The Dean of the Credulosphere was trying to write about economics today, to hilarious effect:
And if we made gasoline more expensive through, say, higher gas taxes or a carbon tax then not only would we secure the public health, congestion, and environmental benefits of expensive gas but the government would have a good source of revenue with which to mitigate some of the consumer pain.
So . . . higher gas taxes are the solution to the consumer’s problem of high gas prices. Got that?
But there is a serious point to be made here, which is that it’s very interesting to observe the contradictions among liberals between their desire for progressive taxation and their advocacy for higher gasoline taxes. Demand for gasoline, in economics jargon, is inelastic, meaning that a change in price is not rapidly followed by a change in demand. In other words, the working mother who has to commute 10 miles to work each day cannot in short order switch to a job closer to home or buy a Prius, and so she is forced simply to pay the higher prices and reduce spending in other parts of her budget.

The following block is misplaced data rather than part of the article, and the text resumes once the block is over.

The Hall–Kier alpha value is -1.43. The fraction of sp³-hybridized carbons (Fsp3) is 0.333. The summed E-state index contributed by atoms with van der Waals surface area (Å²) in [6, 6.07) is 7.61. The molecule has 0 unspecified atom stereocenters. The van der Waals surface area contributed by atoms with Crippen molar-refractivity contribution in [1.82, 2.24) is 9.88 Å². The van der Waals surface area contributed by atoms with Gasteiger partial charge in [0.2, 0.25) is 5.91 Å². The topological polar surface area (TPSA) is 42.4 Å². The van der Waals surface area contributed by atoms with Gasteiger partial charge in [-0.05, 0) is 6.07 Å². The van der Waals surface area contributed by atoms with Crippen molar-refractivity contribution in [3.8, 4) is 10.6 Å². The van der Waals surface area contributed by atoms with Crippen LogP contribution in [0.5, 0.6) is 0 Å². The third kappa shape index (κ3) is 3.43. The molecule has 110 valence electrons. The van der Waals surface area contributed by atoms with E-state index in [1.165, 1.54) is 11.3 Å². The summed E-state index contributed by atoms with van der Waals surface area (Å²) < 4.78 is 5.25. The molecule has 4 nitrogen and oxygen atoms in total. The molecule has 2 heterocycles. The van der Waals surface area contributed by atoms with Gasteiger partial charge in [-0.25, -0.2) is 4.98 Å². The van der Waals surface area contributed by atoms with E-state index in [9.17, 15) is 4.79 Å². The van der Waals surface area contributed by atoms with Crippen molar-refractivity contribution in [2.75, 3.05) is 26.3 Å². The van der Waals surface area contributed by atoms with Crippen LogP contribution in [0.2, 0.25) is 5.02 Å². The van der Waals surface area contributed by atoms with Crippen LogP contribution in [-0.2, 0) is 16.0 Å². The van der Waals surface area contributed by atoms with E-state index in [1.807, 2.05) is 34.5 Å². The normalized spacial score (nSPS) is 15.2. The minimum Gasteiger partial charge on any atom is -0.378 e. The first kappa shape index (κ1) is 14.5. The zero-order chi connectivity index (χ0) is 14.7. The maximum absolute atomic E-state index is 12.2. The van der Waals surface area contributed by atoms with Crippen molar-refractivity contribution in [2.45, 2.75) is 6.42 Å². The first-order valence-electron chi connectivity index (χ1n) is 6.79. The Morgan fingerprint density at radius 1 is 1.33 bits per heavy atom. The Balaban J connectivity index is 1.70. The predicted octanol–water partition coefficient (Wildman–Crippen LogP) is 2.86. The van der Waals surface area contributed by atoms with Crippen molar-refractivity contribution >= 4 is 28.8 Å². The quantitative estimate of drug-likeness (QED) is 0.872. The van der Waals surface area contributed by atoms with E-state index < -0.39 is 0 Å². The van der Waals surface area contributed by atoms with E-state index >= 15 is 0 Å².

Normally, this is exactly the kind of scenario that would register significant rumblings on liberals’ economic seismographs, which are finely tuned to detect injustice: gas taxes are a classic example of regressive taxation, in which the tax burden falls disproportionately on the poor. New gas taxes wouldn’t have the slightest effect on the behavior of rich guys living high-consumption lifestyles, but would eat up a significantly higher portion of a poorer person’s budget. Yglesias and his tax-loving co-religionists can either be champions of the working classes, or they can lead a campaign to tax America’s carbon footprint into submission. But they can’t credibly do both.